Genndy Tartakovsky is an animator’s animator. Over the course of 30 years, the Russian-American animator and director has amassed a career of enviable accolades and creative success, from working on such shows as The Powerpuff Girls and Batman: The Animated Series to his immensely popular original series in the case of Dexter’s Laboratory, Samurai Jack, and Star Wars: The Clone Wars.
His latest series Primal is arguably his most audacious yet. In the pulp adventure, a mute caveman known as “Spear” forms an unlikely bond with a Tyrannosaurus known as “Fang” while surviving in a fantastical prehistoric world filled with deadly creatures. Season 1, which wrapped last November, earned Tartakovsky a nomination for the 2021 Emmy for Outstanding Animated Program.
Ahead of this year’s Emmy Awards voting, which ends on Monday Aug. 30, Polygon spoke with Tartakovsky on his inspirations for creating Primal and what he hopes to achieve through the series’ forthcoming second season.
[Ed. note: This interview has been edited and condensed for clarity.]
The first season of Primal feels like a big experiment; it’s 10 episodes of predominantly non-dialogue-driven action and character development. What did you learn from the creation of season 1, and how are you going harder or changing things up in season 2?
For us, the first 10 episodes are what we think of as one season. But the second five episodes, once we got through the first five and we were seeing the episodes come to life, we started to realize we could do stories that were more complex. When you’re doing episodes with no dialogue you’re like, How much can we really get across story-wise? And then we realized there was a lot that we could do. So for the second five, we started to really mess around with more complex stories, especially in the “Coven of the Damned” episode, where we have the flashbacks to everyone’s origins and this really complex emotional thing of the babies and the loss and the death. It was really fun to tell stories that way. We never intended for the show to be a “Monster of the Week”-type show.
You’ve said Robert Howard’s Conan the Barbarian series and the paintings of Frank Frazetta were key inspirations for the look and feel of Primal’s first season. What art and stories are inspiring the series’ second season?
The second season is … I don’t know if it’s a departure, but it is an evolution of what we did in the first season. It feels the same, I think, but it’s completely different in a way where there’s just more emotion, more complex storytelling, but still very simple in that there’s still either no dialogue or very sparse dialogue like we had in the first season.
What I got from Robert Howard’s Conan books and his other writing is, he was a pulp writer in the ’20s. Those were always short stories; he trimmed the fat, there’s no novel-like exposition of things. They usually start with Conan, he’s in the desert with some girl, and they come upon a creature and they have to fight their way out. Those stories really connected with me because we make cartoons, right? So usually they’re short. Reading Howard’s work really connected with me because of his terse approach to storytelling because this is so much of what we do as animators, but with an emphasis on visuals and no dialogue.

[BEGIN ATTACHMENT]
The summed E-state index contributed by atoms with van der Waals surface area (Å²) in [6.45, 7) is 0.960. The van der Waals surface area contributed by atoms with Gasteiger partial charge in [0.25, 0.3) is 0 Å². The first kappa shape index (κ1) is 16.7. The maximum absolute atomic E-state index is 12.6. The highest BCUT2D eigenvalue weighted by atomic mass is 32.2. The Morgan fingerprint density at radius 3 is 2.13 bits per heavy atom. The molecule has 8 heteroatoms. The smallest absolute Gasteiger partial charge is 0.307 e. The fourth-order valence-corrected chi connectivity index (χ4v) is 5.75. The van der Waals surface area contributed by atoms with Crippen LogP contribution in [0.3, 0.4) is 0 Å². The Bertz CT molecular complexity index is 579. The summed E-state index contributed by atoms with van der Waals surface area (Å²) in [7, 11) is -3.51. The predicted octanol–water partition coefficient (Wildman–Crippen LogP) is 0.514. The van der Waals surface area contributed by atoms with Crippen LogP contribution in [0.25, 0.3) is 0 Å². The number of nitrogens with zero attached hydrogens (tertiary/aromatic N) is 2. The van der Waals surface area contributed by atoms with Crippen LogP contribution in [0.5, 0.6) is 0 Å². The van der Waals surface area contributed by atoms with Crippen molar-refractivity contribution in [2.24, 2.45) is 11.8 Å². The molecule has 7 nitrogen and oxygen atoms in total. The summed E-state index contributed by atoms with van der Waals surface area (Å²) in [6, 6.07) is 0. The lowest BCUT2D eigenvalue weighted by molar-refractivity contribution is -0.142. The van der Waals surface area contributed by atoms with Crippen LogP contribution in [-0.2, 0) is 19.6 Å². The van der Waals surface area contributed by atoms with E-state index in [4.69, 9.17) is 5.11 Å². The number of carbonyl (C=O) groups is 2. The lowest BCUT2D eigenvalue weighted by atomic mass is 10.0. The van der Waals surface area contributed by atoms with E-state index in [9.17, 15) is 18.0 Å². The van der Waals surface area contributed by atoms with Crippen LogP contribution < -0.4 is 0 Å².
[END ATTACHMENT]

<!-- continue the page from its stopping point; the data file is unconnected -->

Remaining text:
So for the second season, we wanted more; we want it to evolve. We didn’t want to just do 10 more minor variations on the first season. This genre has been done so much. I wanted to do something different and push the genre out of the clichés associated with it as much as we could. And the second season is pushing out of the cliché. It’s really exciting because I haven’t really done anything like this. I’m not going to give anything away, because the more of a surprise it is, the more fun it’s going to be to watch. But we pushed ourselves story-wise to be more unconventional.
What sort of clichés do you see season 2 of Primal explicitly pushing against?
It’s gonna be a little hard without giving anything away [laughter]. But let’s see … if we were to elevate Primal into a barbarian adventure, or a sword-and-sorcery-type story, it could live in that world but still get away from clichés, I think. Whenever you think of Stargate or 10,000 BC, the stories often gravitate to some kind of overlord scenario, some villain with thousands of slaves and that type of thing. I think in my very, very first development of the story of Primal, I had something like that. With a Pharaoh type of situation, but I quickly got away from it. It’s sort of like, you take everything from this genre and we had a tendency to go there, because it feels natural. But then you start to think about all the things that have been done in this genre, and you’re like No, we’re just rehashing and doing it in our way, we have to come up with something more unique. That’s as much as I can say at the moment though, it’s really hard to say anything more without giving everything away.
Based on what happens at the end of season 1 and where you’re going in season 2, what do you hope to say through the story of Primal? What are the overarching themes you want to convey to the audience?
I think it’s always been survival and evolution. The surviving part is easy, right? You just want to live. But the evolution part is complex. And even more so without dialogue, without pontificating in a scene where Spear is sitting down and just saying, “What is my place in the world?”
How do you do that visually? That was the thing we most wanted to do. It’s always been about that to a degree, Spear’s evolution as a character. That’s what we’re focusing on and that’s what I wanted to say. At the end of the day, you have these 20 episodes, and what you see there is an evolution.
Primal season 1 is available to stream on HBO Max.